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Java, Java, Java: Object-Oriented Problem Solving, 2022E

Section 7.7 Example: Processing Names and Passwords

Many computer systems store user names and passwords as delimited strings, such as
Obviously, if the system is going to process passwords, it needs some way to take apart these name-password pairs.
Let’s write methods to help perform this task. The first method will be passed a name-password pair and will return the name. The second method will be passed a name-password pair and will return the password. In both cases, the method takes a single String parameter and returns a String result:
String getName(String str);
String getPassword(String str);
To solve this problem we can make use of two String methods. We use the indexOf() method to find the location of the delimiter—which is the colon, “:” —in the name-password pair and then we use substring() to take the substring occurring before or after the delimiter. It may be easier to see this if we take a particular example:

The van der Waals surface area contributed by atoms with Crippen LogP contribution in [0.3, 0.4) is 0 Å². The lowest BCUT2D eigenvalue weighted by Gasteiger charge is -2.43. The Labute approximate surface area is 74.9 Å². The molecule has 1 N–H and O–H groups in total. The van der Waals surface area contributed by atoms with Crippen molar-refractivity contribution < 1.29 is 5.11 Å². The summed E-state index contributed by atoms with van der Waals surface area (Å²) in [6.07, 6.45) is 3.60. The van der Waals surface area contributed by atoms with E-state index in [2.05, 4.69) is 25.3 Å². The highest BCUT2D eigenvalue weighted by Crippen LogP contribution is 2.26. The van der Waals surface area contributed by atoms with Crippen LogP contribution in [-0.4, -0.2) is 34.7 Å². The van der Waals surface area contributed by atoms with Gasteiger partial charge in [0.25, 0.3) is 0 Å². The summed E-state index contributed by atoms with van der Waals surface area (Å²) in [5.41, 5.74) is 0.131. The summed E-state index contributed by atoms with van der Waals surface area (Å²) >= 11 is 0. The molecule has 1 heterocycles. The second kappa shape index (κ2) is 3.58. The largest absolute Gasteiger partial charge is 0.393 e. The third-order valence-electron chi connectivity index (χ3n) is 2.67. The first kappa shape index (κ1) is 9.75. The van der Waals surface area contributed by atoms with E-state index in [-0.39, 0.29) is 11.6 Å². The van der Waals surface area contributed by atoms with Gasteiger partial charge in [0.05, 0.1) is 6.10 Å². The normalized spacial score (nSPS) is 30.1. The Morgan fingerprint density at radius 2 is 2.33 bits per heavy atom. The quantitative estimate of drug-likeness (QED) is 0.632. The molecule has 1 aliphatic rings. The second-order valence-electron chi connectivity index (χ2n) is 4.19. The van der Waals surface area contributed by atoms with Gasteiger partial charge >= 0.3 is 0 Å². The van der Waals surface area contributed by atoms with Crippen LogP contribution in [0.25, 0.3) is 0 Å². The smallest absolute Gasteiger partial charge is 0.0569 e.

INDEX:           1         2
INDEX: 012345678901234567890
       jones:b34rdffg12    // (1)
       cho:rtf546          // (2)
In the first case, the delimiter occurs at index position 5 in the string. Therefore, to take the name substring, we would use substring(0,5). To take the password substring, we would use substring(6). Of course, in the general case, we would use variables to indicate the position of the delimiter, as in the following methods:
public static String getName(String str) 
  int posColon = str.indexOf(':');  // Find the delimiter
  String result = str.substring(0, posColon); // Get name
  return result;
public static String getPassword(String str) 
  int posColon = str.indexOf(':');  // Find the delimiter
  String result = str.substring(posColon + 1); // Get passwd
  return result;
Listing 7.7.1. The getName() and getPassword() methods.
Note in both of these cases we have used local variables, posColon and result , to store the intermediate results of the computation—that is, the index of the “:” and the name or password substring.
An alternative way to code these operations would be to use nested method calls to reduce the code to a single line:
return str.substring(0, str.indexOf(':'));
In this line, the result of str.indexOf(':') is passed immediately as the second argument to str.substring(). This version dispenses with the need for additional variables. And the result in this case is not unreasonably complicated. But whenever you are faced with a trade-off of this sort —nesting versus additional variables —you should opt for the style that will be easier to read and understand.
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